As the fall semester draws to a close, most seniors completing BPhil theses are just starting the research portion of their projects. Meanwhile, I just successfully defended my BPhil thesis and I would like to share my reflection on the BPhil process for those who are starting to embark on the later portion of this journey.
The BPhil defense process was very similar to the proposal process: I presented my research project to my committee members, after which they took turns asking questions to better understand the methods and results of my project, as well as to test my understanding of the project and the research topic in general. In preparation for the defense, I met with my research mentors Dr. Melissa Libertus and Shirley Duong to discuss questions that are commonly asked at defense meetings, which led me to create additional tables and figures to accompany my answers to these questions. This allowed me to re-familiarize myself with aspects of my project that I had not worked on in a few months so that I would be better able to answer any unforeseen questions I received. In addition, the extra time I spent was worthwhile: my committee members appreciated that I had created the additional graphics and repeatedly asked me to return to them during the defense.
The committee members also provided suggestions for edits to my thesis document as well as future directions that could be explored with the data set for my project. This prompted a discussion amongst the committee members about which measures would be the most beneficial to examine further. They often asked me to contribute to this discussion and I noted different variables that had been examined in prior work based on my extensive literature search on the research topic. I particularly valued the feedback of my external examiner Dr. Gunderson, who is a professor from Temple at the forefront of my research topic and whose research I referenced throughout my BPhil thesis document. In addition, Dr. Gunderson gave a virtual talk at my research lab, the Kids’ Thinking (KiT) Lab, following my thesis defense. This is common for an external examiner and is beneficial for Pitt as it forges a connection between the research communities at Pitt and Temple. After the question-and-answer period of the defense, the committee members met separately to discuss which of their suggested edits should be implemented and whether I deserved the BPhil designation. They welcomed me back five minutes later and were pleased to inform me that I had successfully defended my BPhil and would receive this honor contingent on me making their requested edits. Naturally, I was thrilled!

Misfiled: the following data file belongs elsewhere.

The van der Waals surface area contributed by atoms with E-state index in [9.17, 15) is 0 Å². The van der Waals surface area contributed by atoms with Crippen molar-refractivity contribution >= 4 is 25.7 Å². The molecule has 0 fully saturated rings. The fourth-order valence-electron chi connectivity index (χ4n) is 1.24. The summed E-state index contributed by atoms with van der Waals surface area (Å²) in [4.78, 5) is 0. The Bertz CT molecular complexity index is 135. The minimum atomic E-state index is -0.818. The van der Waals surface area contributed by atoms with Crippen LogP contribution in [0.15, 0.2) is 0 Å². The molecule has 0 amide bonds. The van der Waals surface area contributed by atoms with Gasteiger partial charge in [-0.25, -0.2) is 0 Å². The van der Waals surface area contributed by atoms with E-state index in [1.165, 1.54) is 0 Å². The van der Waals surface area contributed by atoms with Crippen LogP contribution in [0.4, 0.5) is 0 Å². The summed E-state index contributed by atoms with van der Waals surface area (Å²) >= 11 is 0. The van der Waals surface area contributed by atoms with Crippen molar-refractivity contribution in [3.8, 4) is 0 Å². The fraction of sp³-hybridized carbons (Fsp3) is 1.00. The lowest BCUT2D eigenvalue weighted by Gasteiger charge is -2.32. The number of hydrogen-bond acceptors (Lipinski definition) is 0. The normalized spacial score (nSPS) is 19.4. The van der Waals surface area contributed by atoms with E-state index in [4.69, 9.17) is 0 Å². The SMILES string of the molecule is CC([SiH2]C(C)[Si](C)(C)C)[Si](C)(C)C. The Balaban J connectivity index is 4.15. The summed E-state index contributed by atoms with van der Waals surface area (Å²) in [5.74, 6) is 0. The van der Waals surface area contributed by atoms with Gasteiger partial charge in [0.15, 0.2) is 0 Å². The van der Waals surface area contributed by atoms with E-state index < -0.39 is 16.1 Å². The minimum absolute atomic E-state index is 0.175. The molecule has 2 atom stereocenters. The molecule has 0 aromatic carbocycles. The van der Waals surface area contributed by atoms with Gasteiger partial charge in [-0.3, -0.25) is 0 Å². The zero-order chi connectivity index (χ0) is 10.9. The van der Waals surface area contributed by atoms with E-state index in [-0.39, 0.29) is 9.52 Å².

As I was preparing for my BPhil defense, my research mentor informed me that the novel nature of my research project meant that following my defense, my project could be adapted for journal publication and presentation at a national research conference. Upon hearing this news, a huge grin came over my face – I could not believe it! It has been a dream of mine since I started conducting research at Children’s Hospital of Pittsburgh the summer after my freshman year to become a published author and it is coming true earlier than I ever anticipated! I am ecstatic that my hard work will be recognized on such a broad scale. During my defense meeting, my committee members echoed the sentiment and made suggestions of how to improve my research project for publication. This additional affirmation solidified my confidence and pride in the work I have done over the past year and I am excited that I will soon be able to share it with the world!
I could not have achieved this milestone without the unwavering support of my research mentors. I would like to thank Dr. Libertus, Shirley Duong, Dr. Gunderson, Dr. Votruba-Drzal, and Dr. Elliott for their contributions to my research project and the Honors College for their continued backing of my research endeavors.